On this final day of 2010, I went to the gym. Not because I really felt like exercising, but because I recognize that I might have to take a four to six week sabbatical from the gym as the machines become clogged with out of shape people making a half-hearted attempt to stick to their New Year resolutions. Which brings me to the point of this rambling diatribe - are New Year's resolutions even worth the breath used to utter them?
I've been a semi-regular fixture at a fitness center for some time. I say "semi-regular" because I have been known to blow off physical maintenance when writing a thesis, editing an article, or doing some other time-consuming effort. But I go enough to recognize the ebb and flow of gym usage. Every year, just after the first of January, it becomes all but impossible to get a treadmill or weight machine before midnight because it seems that most people resolve to either lose weight or get in shape. By mid-February, the onslaught ceases as the vast majority abandon the fitness machines in favor of their couches and computers.
There is a laundry list of other common resolutions, most of which are discarded as quickly as a used diaper in a Walmart parking lot. People say they're going to go back to school, read a certain book, get a new job, quit smoking, etc. But when it becomes apparent that accomplishing these goal requires some effort, the whole thing is forgotten or explained away by saying, "I didn't have the time" or something similar.
So, what's the point here really? I'm all for self-improvement and everyone could use some. I've spent the last 15 years of my life trying to improve myself. But making an effort to improve one's self does not require waiting for the start of a new year. You just start. My theory is that people who make New Year's resolutions really aren't that interested in improving themselves, but they want people to think they are. Waiting for New Year's allows people to procrastinate just a little more. And when the effort is abandoned, they get to make jokes about another broken resolution. Everyone nods and agrees, thus absolving the quitter of any guilt.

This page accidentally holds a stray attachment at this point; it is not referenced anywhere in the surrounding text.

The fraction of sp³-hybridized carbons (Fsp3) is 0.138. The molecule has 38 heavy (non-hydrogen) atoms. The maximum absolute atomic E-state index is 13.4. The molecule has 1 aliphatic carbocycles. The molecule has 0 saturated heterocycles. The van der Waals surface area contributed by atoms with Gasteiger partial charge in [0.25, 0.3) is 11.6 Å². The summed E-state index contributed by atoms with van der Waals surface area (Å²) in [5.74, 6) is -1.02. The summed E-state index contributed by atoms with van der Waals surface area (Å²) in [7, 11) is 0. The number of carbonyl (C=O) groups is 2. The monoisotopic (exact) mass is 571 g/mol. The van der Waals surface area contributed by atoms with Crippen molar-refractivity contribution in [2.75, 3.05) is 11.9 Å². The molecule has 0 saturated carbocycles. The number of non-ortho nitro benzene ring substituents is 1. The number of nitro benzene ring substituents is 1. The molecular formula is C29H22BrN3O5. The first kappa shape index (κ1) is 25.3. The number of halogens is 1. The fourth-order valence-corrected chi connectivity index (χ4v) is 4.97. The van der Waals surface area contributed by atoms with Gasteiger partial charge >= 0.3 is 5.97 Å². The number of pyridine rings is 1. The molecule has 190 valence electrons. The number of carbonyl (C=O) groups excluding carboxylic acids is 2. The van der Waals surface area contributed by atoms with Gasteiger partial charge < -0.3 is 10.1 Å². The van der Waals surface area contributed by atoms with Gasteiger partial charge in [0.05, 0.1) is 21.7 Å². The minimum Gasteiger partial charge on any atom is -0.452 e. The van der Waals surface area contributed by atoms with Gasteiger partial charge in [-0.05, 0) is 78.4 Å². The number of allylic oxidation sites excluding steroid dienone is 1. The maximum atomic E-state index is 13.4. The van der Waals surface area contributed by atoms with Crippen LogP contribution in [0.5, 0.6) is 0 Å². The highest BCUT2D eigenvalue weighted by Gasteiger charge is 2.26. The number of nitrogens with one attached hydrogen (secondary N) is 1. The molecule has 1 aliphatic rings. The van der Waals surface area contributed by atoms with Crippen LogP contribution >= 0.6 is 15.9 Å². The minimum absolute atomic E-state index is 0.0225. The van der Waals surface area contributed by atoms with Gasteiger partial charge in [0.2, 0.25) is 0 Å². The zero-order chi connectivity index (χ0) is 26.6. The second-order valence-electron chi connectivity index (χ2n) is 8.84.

Now, I really don't care if a person resolves and fails to quit smoking or read War and Peace. Those things don't affect me. But when you've deluded yourself into thinking that you're actually going to stick to an exercise plan just because it's a new year, you interrupt my life and the lives of those that are fairly serious about staying in shape. I know that a few of these people will actually stick to the exercise plan that they set for themselves and good for them. But that number is so minuscule as to not cause a mass disruption at the gym.
Of course, I'm completely dismissing the symbolic power of the New Year. Everyone feels that it is a chance for a new beginning, never mind the fact that you're still going to have all the same problems and worries on January 1st as you did on December 31st. And as cynical as I am, even I'm not immune. 2010 has been kind of a stinker for me with a few notable exceptions (finishing grad school) and I'm eager to see it dead and buried. But I still recognize that tomorrow is just another day.
My point is that if you're not happy with some aspect of your life, you don't have to wait for New Year's Eve to do something about it. As soon as you realize that you're not satisfied with yourself, you should do something about it then. If you find yourself saying that it will be your New Year's resolution, you're only kidding yourself.